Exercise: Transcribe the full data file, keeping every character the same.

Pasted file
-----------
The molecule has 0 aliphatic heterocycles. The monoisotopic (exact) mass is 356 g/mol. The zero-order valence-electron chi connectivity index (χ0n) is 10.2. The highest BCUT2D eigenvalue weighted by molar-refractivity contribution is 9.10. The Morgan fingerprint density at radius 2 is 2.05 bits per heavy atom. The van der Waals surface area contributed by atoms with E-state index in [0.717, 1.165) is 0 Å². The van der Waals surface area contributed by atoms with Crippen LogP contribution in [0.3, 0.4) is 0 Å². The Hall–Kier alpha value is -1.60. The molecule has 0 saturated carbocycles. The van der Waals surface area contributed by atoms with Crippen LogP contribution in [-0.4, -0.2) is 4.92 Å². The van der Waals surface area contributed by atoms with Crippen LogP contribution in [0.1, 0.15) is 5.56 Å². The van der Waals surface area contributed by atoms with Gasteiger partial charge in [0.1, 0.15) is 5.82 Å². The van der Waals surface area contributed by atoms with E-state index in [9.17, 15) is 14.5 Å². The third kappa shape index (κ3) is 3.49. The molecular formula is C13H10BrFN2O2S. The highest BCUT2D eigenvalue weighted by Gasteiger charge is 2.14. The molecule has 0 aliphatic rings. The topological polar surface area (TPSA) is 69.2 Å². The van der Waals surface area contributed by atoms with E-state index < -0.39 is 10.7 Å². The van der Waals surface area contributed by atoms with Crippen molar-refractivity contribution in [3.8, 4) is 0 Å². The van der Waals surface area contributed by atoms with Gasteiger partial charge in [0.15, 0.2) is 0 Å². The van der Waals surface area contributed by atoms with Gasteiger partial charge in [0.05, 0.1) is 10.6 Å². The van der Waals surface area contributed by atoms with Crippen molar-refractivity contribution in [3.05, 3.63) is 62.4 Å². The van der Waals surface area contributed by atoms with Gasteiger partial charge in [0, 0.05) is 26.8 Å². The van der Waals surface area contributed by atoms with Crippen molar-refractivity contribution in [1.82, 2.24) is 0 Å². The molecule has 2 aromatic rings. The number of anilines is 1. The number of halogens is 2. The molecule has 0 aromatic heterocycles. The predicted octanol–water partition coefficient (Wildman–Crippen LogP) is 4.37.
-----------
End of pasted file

The molecule has 0 aliphatic heterocycles. The monoisotopic (exact) mass is 356 g/mol. The zero-order valence-electron chi connectivity index (χ0n) is 10.2. The highest BCUT2D eigenvalue weighted by molar-refractivity contribution is 9.10. The Morgan fingerprint density at radius 2 is 2.05 bits per heavy atom. The van der Waals surface area contributed by atoms with E-state index in [0.717, 1.165) is 0 Å². The van der Waals surface area contributed by atoms with Crippen LogP contribution in [0.3, 0.4) is 0 Å². The Hall–Kier alpha value is -1.60. The molecule has 0 saturated carbocycles. The van der Waals surface area contributed by atoms with Crippen LogP contribution in [-0.4, -0.2) is 4.92 Å². The van der Waals surface area contributed by atoms with Crippen LogP contribution in [0.1, 0.15) is 5.56 Å². The van der Waals surface area contributed by atoms with Gasteiger partial charge in [0.1, 0.15) is 5.82 Å². The van der Waals surface area contributed by atoms with E-state index in [9.17, 15) is 14.5 Å². The third kappa shape index (κ3) is 3.49. The molecular formula is C13H10BrFN2O2S. The highest BCUT2D eigenvalue weighted by Gasteiger charge is 2.14. The molecule has 0 aliphatic rings. The topological polar surface area (TPSA) is 69.2 Å². The van der Waals surface area contributed by atoms with E-state index < -0.39 is 10.7 Å². The van der Waals surface area contributed by atoms with Crippen molar-refractivity contribution in [3.8, 4) is 0 Å². The van der Waals surface area contributed by atoms with Gasteiger partial charge in [0.15, 0.2) is 0 Å². The van der Waals surface area contributed by atoms with Gasteiger partial charge in [0.05, 0.1) is 10.6 Å². The van der Waals surface area contributed by atoms with Crippen molar-refractivity contribution in [3.05, 3.63) is 62.4 Å². The van der Waals surface area contributed by atoms with Gasteiger partial charge in [0, 0.05) is 26.8 Å². The van der Waals surface area contributed by atoms with Crippen molar-refractivity contribution in [1.82, 2.24) is 0 Å². The molecule has 2 aromatic rings. The number of anilines is 1. The number of halogens is 2. The molecule has 0 aromatic heterocycles. The predicted octanol–water partition coefficient (Wildman–Crippen LogP) is 4.37.